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Schedule for Rating Disabilities; Dental and Oral Conditions

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Start Preamble

AGENCY:

Department of Veterans Affairs.

ACTION:

Final rule.

SUMMARY:

This document amends the Department of Veterans Affairs (VA) Schedule for Rating Disabilities by revising the portion of the schedule that addresses dental and oral conditions. The effect of this action is to ensure that the rating schedule uses current medical terminology and to provide detailed and updated criteria for evaluation of dental and oral conditions for disability rating purposes.

DATES:

This final rule is effective on September 10, 2017.

Start Further Info

FOR FURTHER INFORMATION CONTACT:

Ioulia Vvedenskaya, M.D., M.B.A., Medical Officer, Part 4 VASRD Regulations Staff (211C), Compensation Service, Veterans Benefits Administration, Department of Veterans Affairs, 810 Vermont Avenue NW., Washington, DC 20420, (202) 461-9700 (This is not a toll-free telephone number).

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SUPPLEMENTARY INFORMATION:

VA published a proposed rulemaking in the Federal Register at 80 FR 44913 on July 28, 2015, to amend the portion of the VA Schedule of Rating Disabilities (VASRD or rating schedule) dealing with dental and oral conditions. VA provided a 60-day public comment period and interested persons were invited to submit written comments on or before September 28, 2015. VA received 5 comments.

One commenter suggested further defining the description of mandibular and maxillary malunion and maxillary non-union based on the degree of open bite under diagnostic codes 9904 and 9916. However, the severity of mandibular and maxillary displacement and its effect on anterior or posterior open bite depend on an individual's functional anatomy. Therefore, different veterans with the same degree of displacement would present with different degrees of open bite. A qualified dental provider such as a dentist or oral surgeon would appropriately determine the degree of severity in each individual case. Further, rather than basing the severity of open bite on a range of numerical values, it is standard practice for such dental providers to assess the degree of severity as severe, moderate, mild, or not causing open bite.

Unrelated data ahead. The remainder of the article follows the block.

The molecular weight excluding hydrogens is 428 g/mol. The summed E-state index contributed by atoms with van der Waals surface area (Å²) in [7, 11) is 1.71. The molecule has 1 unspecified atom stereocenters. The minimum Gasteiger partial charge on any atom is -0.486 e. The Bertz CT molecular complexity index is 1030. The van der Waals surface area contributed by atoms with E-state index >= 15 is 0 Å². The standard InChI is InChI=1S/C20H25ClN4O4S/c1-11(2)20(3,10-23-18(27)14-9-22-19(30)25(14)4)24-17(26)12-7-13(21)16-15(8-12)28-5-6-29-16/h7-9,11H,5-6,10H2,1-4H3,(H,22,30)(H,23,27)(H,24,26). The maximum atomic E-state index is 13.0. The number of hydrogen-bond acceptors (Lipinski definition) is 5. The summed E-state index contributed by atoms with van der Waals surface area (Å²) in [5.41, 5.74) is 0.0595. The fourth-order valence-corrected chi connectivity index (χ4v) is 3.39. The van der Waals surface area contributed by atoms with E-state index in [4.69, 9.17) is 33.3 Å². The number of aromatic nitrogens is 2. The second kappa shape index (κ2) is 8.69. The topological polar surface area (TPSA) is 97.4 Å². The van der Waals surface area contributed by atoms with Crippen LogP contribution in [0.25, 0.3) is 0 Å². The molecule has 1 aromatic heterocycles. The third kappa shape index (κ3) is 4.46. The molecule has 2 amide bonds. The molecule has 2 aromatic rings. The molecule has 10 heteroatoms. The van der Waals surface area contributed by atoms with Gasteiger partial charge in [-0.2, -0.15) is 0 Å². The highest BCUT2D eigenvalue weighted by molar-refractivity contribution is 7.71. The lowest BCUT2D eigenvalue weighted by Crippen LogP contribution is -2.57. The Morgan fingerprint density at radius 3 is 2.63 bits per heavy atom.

Additionally, the commenter suggested defining moderate and severe anterior or posterior open bite and mild anterior or posterior open bite. Similarly, due to the variances between individuals' facial anatomy, it would be improper to use exact numerical values to determine the degree of moderate and severe anterior or posterior open bite and mild anterior or posterior open bite. A qualified dental provider would appropriately measure and record these findings. Therefore, VA makes no changes based on these comments.